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The definition of success

A small headline appeared in a newspaper the other day – “Dhoni to become case study”. Further reading revealed that the Indian Institute of Management, in attempting to better understand leadership, will undertake an investigation of how the Indian cricket captain stays cool under pressure. The main aim of the study will be to see if his brain reacts differently in crisis situations compared to a “not-so-successful” player. A director at the business school, M.J. Xavier, stated that “the idea behind the exercise was to identify the characteristics of a successful personality and try to help develop more such leaders for the future”.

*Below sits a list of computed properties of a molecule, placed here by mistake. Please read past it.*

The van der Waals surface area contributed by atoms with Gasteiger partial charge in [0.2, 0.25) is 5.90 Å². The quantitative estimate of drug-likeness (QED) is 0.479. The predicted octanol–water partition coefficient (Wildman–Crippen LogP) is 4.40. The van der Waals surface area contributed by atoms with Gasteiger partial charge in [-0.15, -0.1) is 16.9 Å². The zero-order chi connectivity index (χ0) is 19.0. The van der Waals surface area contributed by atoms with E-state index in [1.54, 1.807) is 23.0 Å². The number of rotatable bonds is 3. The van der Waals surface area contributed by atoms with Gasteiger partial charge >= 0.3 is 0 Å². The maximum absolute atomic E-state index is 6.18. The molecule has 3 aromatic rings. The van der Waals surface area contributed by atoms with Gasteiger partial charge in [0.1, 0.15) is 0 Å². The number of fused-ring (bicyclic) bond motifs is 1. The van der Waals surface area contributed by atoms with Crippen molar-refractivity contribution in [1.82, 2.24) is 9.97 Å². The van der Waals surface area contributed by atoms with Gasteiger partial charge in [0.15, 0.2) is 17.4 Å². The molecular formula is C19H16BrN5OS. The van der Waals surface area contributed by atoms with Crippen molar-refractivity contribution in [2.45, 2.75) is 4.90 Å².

The successful sports star/team is a popular topic for this type of analysis. It is common to attempt to fathom or dissect what makes a particular athlete or team great, what it is that sets them apart from other teams and most importantly to find out if it is possible to nurture that elusive elixir to make a newer and better model? The 80’s Liverpool team, the various incarnations of Ferguson’s Manchester United team, Pep Guardiola’s close-knit group at Barcelona, Jose Mourinho – everyone tries to understand what drives them and how best they can emulate them.

There are many qualities (both tangible and intangible) required to build a successful football team. Amongst the tangible are the team owners (a sizeable bank account in the modern era is not a bad thing either), the right manager (to motivate and guide the team) and naturally the players (hopefully the cream of the crop). The intangible characteristics include the unity of purpose, a desire and will to win and overwhelming commitment to a common goal.